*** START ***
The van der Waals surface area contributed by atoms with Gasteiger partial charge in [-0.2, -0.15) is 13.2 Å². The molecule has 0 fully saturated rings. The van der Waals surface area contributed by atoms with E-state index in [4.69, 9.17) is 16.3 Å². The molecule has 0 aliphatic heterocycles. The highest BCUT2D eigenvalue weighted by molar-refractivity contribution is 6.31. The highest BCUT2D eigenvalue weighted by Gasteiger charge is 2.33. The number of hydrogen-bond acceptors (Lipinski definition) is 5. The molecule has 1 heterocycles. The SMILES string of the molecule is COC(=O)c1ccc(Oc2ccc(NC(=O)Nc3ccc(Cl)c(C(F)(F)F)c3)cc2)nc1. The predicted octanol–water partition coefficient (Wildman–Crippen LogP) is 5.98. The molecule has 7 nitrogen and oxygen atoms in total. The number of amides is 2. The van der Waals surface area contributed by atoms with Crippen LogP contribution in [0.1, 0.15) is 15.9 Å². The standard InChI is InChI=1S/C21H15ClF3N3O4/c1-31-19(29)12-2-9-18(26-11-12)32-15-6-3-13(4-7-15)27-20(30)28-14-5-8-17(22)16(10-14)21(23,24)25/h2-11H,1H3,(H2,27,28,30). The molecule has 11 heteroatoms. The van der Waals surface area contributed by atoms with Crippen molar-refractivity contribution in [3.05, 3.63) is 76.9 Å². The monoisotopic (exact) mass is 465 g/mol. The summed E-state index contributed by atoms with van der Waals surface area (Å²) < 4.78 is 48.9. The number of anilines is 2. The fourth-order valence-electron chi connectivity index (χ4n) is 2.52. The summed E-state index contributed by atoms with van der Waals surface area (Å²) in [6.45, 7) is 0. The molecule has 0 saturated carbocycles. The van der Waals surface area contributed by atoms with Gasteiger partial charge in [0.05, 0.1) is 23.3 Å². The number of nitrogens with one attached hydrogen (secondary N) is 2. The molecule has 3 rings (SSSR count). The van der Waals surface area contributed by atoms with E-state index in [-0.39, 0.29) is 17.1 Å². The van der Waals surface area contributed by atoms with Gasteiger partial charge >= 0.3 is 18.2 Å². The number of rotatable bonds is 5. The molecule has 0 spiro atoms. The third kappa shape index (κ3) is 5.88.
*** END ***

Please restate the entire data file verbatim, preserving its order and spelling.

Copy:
The van der Waals surface area contributed by atoms with Gasteiger partial charge in [-0.2, -0.15) is 13.2 Å². The molecule has 0 fully saturated rings. The van der Waals surface area contributed by atoms with E-state index in [4.69, 9.17) is 16.3 Å². The molecule has 0 aliphatic heterocycles. The highest BCUT2D eigenvalue weighted by molar-refractivity contribution is 6.31. The highest BCUT2D eigenvalue weighted by Gasteiger charge is 2.33. The number of hydrogen-bond acceptors (Lipinski definition) is 5. The molecule has 1 heterocycles. The SMILES string of the molecule is COC(=O)c1ccc(Oc2ccc(NC(=O)Nc3ccc(Cl)c(C(F)(F)F)c3)cc2)nc1. The predicted octanol–water partition coefficient (Wildman–Crippen LogP) is 5.98. The molecule has 7 nitrogen and oxygen atoms in total. The number of amides is 2. The van der Waals surface area contributed by atoms with Crippen LogP contribution in [0.1, 0.15) is 15.9 Å². The standard InChI is InChI=1S/C21H15ClF3N3O4/c1-31-19(29)12-2-9-18(26-11-12)32-15-6-3-13(4-7-15)27-20(30)28-14-5-8-17(22)16(10-14)21(23,24)25/h2-11H,1H3,(H2,27,28,30). The molecule has 11 heteroatoms. The van der Waals surface area contributed by atoms with Crippen molar-refractivity contribution in [3.05, 3.63) is 76.9 Å². The monoisotopic (exact) mass is 465 g/mol. The summed E-state index contributed by atoms with van der Waals surface area (Å²) < 4.78 is 48.9. The number of anilines is 2. The fourth-order valence-electron chi connectivity index (χ4n) is 2.52. The summed E-state index contributed by atoms with van der Waals surface area (Å²) in [6.45, 7) is 0. The molecule has 0 saturated carbocycles. The van der Waals surface area contributed by atoms with Gasteiger partial charge in [0.05, 0.1) is 23.3 Å². The number of nitrogens with one attached hydrogen (secondary N) is 2. The molecule has 3 rings (SSSR count). The van der Waals surface area contributed by atoms with E-state index in [-0.39, 0.29) is 17.1 Å². The van der Waals surface area contributed by atoms with Gasteiger partial charge >= 0.3 is 18.2 Å². The number of rotatable bonds is 5. The molecule has 0 spiro atoms. The third kappa shape index (κ3) is 5.88.